The following are excerpts from a recent op-ed in The Washington Times by Sen. Judd Gregg, chairman of the U.S. Senate Health, Education, Labor and Pensions Committee:
"The nation is debating the priorities of the coming four years, rightly focusing on national security and the economy. But in education, as well, the debate could not be more important. Will we move forward, capitalizing on the growing success of recent reforms, or will we instead retreat from the challenges of change? No Child Left Behind (NCLB), enacted in 2002, is not the first important federal education law its just the first to have an impact. And because of its success, the laws critics are working overtime to undermine it.
"It's instructive to remember where we were four years ago. The federal government spent hundreds of billions of dollars on education since establishing its role in public education in the 1960s. Yet as spending escalated, student achievement remained stubbornly flat. Low-income students were left unprepared, with little chance to achieve the American dream.
"Subsequent tinkering and billions more dollars did little to change this. In fact, the achievement gap between whites and minorities widened in the 1990s. In response to this worsening crisis, Congress passed and the president signed NCLB, ushering in a new education era."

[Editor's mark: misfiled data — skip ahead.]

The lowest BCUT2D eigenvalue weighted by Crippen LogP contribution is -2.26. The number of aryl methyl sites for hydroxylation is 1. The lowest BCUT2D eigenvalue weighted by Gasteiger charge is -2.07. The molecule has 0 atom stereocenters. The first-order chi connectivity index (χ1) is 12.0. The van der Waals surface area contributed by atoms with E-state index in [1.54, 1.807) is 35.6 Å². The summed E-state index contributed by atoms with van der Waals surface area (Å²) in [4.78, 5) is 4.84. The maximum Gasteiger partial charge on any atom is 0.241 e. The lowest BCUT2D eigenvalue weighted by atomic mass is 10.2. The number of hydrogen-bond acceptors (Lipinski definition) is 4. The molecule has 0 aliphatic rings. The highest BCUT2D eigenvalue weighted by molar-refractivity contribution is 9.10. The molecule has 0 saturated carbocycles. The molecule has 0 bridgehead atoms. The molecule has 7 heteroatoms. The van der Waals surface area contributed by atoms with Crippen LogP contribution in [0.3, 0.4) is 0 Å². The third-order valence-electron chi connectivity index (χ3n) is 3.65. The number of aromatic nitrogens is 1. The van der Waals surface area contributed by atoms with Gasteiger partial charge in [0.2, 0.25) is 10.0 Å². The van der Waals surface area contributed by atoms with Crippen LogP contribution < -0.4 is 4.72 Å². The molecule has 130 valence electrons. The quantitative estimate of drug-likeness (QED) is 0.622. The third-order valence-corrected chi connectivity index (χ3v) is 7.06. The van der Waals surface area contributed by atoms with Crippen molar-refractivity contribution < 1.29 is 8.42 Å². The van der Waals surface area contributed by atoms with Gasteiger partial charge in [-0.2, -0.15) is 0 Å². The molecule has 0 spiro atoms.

"Make no mistake. No Child Left Behind is a culture shift. We shouldnt expect overnight success all major initiatives take time to be refined and perfected. But this law is already working. Consider the following:
- Parents and students have more help. Innovative educational services for parents and children outside schools from charter schools to tutorial services to faith-based educational enrichment services are more widely available than ever before.
- Kids are achieving more. Fourth-grade testing reflects overall reading and math improvement. These results are expected to multiply as more of the law's provisions take effect.
- More is being spent, but its being spent more wisely. Funding for low-income schools the largest NCLB account has grown 52 percent since the last Clinton administration budget. And funding for special education has increased 75 percent. Importantly, these funds are now targeted to the greatest need. Schools that receive these funds are held accountable for their students progress.
- When President Bush took office, only 11 states were in compliance with the Elementary and Secondary Education Act of 1994. Just 18 months after the Mr. Bush signed NCLB into law, the Education Department had approved accountability plans for all 50 states, the District of Columbia and Puerto Rico."
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